The stores are crowded with people and, when we go outside for walks, we have to layer you up. Your little self is still used to Ugandan weather and so, it’s taking a little getting used to, this take your breath away chill in the air. I bundle you in hats and coats and kiss your freezing cold cheeks as we run our errands. Baby on my hip. Smile on my face. You make me so happy, Finley. It takes a lot longer running errands with you, but I wouldn’t have it any other way.

Last year, I remember getting ready for Christmas and having a lump in my throat the whole time. Being on the edge of tears for reasons I couldn’t explain in a sentence. I would wrap a present and think of you. Make cookies and wonder where you were. What you were doing that very instant. What name we would name you when you were with us.

It was only a few days until Christmas and suddenly I realized I had to get you your first ornament. I felt like such a bad mommy that I hadn’t thought of it before. Even though you wouldn’t be physically with us that year, you were being carried in my heart. each. and. every. day.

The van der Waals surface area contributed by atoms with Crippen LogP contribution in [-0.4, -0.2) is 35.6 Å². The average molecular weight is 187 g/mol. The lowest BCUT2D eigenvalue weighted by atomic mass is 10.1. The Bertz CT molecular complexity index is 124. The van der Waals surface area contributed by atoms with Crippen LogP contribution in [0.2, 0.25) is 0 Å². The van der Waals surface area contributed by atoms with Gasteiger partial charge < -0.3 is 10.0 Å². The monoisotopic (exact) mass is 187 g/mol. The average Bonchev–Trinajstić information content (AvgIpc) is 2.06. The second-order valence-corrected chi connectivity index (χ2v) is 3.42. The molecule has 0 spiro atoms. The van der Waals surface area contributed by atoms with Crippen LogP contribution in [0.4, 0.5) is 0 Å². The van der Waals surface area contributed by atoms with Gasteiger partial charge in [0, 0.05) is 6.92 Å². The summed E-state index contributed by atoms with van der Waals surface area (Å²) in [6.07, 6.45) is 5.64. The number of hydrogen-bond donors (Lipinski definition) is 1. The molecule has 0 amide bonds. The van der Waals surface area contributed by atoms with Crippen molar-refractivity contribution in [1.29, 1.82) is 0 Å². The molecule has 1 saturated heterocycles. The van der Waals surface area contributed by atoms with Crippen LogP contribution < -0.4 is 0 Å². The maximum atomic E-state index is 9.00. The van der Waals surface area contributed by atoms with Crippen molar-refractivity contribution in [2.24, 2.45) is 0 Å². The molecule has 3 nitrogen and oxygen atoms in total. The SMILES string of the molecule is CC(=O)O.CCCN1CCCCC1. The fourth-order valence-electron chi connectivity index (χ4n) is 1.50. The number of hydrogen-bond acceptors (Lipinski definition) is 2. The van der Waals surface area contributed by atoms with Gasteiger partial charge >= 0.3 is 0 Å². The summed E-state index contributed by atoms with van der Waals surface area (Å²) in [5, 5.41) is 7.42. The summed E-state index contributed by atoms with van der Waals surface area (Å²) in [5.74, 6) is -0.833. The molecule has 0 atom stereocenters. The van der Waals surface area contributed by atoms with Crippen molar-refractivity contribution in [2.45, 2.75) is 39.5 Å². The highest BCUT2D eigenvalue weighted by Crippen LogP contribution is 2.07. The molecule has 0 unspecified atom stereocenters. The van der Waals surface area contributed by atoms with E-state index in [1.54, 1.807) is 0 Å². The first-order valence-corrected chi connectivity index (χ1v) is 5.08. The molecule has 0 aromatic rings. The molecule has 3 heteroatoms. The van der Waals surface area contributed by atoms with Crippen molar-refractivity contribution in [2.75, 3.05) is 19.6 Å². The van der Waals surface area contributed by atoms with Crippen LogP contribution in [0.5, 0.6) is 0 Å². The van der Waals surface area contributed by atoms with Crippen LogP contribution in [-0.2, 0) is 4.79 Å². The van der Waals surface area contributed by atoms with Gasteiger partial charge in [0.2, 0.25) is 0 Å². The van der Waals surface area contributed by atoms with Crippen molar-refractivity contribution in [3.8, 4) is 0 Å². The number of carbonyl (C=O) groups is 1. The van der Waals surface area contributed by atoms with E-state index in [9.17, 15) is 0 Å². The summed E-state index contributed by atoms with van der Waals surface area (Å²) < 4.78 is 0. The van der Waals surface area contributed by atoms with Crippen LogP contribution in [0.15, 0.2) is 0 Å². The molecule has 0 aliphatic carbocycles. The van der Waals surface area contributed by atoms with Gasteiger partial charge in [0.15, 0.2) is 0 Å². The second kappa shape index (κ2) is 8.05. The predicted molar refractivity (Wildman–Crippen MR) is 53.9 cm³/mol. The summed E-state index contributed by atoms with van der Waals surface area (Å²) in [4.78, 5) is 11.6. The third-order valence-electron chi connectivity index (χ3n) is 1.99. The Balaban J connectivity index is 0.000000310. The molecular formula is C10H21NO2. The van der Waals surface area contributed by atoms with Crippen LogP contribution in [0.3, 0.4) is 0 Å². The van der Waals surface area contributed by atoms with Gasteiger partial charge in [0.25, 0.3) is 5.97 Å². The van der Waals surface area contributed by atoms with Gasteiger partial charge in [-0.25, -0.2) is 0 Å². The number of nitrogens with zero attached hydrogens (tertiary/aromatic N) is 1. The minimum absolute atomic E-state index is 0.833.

And so, all of a sudden, I threw myself into searching. It’s all I could think about. I had to find you the perfect ornament. And, then, finally I found it.

This year, I didn’t even have to think about what to get you for your first year with us. It was there in front of me, and it was perfect. A little sailboat made out of fabric for the little man who came all the way from across oceans to be with us. Our beautiful little man. Our Finley Asiimwe.

A few days ago, we laid under the Christmas tree, and I taught you how to stare up at the pretty lights and ornaments like me and my daddy used to do.

And, even though your little, you marveled.